In recent weeks, Americans have learned President Barack Obama has wobbled a bit on his pledge that all policyholders can keep their current health insurance plans through 2014 and beyond.
Instead, millions of Americans potentially are at risk of losing their current coverage due to regulations in the Patient Protection and Affordable Care Act (ACA), also known as Obamacare.
Why can't I keep my plan?
U.S. health reform legislation requires that beginning in 2014, insurance policies must provide 10 categories of "essential health benefits."
Such benefits include maternity care, mental health services and prescription drug coverage.
Many health insurance plans have excluded those benefits in the past. For example, 62 percent of policyholders with individual health insurance in 2011 didn't have coverage for maternity care, according to the U.S. Department of Health and Human Services.
Because these essential health benefits now are mandatory, insurers are canceling old plans that don't include the benefits and replacing them with new, more comprehensive policies that carry a bigger price tag.
"The only reason consumers are getting notices about their current coverage changing is because the ACA requires all policies to cover a broad range of benefits that go beyond what many people choose to purchase today," reads a statement from America's Health Insurance Plans (AHIP), the health industry trade association.
A new wrinkle
On Nov. 14, President Obama added a new chapter to the insurance cancellation saga.
At a press conference, the president said his administration would allow insurance companies to keep individual customers on existing plans for one more year, even if the plans don't meet health reform requirements.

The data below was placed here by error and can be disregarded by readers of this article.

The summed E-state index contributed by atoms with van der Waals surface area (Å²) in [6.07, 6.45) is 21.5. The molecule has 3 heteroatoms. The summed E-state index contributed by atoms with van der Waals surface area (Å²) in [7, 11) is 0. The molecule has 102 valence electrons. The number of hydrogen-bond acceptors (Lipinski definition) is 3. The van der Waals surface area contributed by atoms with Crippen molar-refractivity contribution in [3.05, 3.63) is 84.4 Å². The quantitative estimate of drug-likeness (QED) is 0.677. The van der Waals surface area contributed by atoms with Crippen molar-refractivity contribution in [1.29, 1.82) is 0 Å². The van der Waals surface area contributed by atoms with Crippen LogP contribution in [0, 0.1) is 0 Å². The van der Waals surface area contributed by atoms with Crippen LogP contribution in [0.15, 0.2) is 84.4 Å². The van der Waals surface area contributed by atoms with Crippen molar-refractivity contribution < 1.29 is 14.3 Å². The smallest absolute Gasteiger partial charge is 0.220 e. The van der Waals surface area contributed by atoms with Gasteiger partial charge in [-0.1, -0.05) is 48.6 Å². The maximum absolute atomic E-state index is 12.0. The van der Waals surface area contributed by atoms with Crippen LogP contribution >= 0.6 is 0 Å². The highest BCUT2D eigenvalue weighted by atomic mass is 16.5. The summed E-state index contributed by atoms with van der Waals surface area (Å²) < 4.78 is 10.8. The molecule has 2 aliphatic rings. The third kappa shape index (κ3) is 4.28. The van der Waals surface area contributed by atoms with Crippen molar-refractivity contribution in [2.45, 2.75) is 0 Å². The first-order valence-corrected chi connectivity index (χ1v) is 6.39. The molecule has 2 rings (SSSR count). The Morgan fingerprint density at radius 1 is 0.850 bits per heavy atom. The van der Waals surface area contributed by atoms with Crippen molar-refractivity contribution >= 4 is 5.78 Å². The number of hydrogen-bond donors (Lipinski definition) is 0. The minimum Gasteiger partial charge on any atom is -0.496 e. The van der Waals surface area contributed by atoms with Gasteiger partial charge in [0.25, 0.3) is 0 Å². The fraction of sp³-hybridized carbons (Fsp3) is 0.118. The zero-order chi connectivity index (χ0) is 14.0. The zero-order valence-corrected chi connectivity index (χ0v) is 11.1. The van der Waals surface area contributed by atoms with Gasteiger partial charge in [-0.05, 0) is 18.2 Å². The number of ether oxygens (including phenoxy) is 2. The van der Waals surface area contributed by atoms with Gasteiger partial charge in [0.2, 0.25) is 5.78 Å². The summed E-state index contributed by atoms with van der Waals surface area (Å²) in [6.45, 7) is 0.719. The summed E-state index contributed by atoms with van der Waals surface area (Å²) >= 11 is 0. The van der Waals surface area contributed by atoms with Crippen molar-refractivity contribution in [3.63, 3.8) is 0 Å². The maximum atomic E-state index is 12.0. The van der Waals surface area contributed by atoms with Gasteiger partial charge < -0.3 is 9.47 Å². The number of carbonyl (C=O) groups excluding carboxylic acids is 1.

However, the new promise comes with two big caveats. The administration isn't actually requiring insurance companies to rescind policy cancellations. In addition, the president is leaving it up to state insurance regulators to decide whether to allow people to keep their old plans.
If your plan is still among those slated to be canceled -- or if your insurance company decides to discontinue your policy for any other reason -- your insurer cannot cut you adrift suddenly, says John Rother, president and CEO of the National Coalition on Health Care.
"Insurance companies are required to notify subscribers in writing at least 90 days in advance of canceling or discontinuing their policy," Rother says.
That gives you time to look for a new policy. Most policyholders have three major options.
What are my options if I lose my plan?
1. Choose a new policy offered by your current insurer
If your insurance company notified you by mail that your policy is being canceled because it doesn't meet Obamacare requirements, you likely were offered an alternative policy from the same insurer.
"Insurance companies are including information on comparable policies -- or the closest alternative policies -- in their notification letters," Rother says.
The new policy will offer all of the benefits required under Obamacare regulations. As a result, it probably will be more expensive than the policy you now have.
Recent news reports have cited examples of people paying double -- or more -- for their new Obamacare-compliant policy compared to what they paid for their old policy.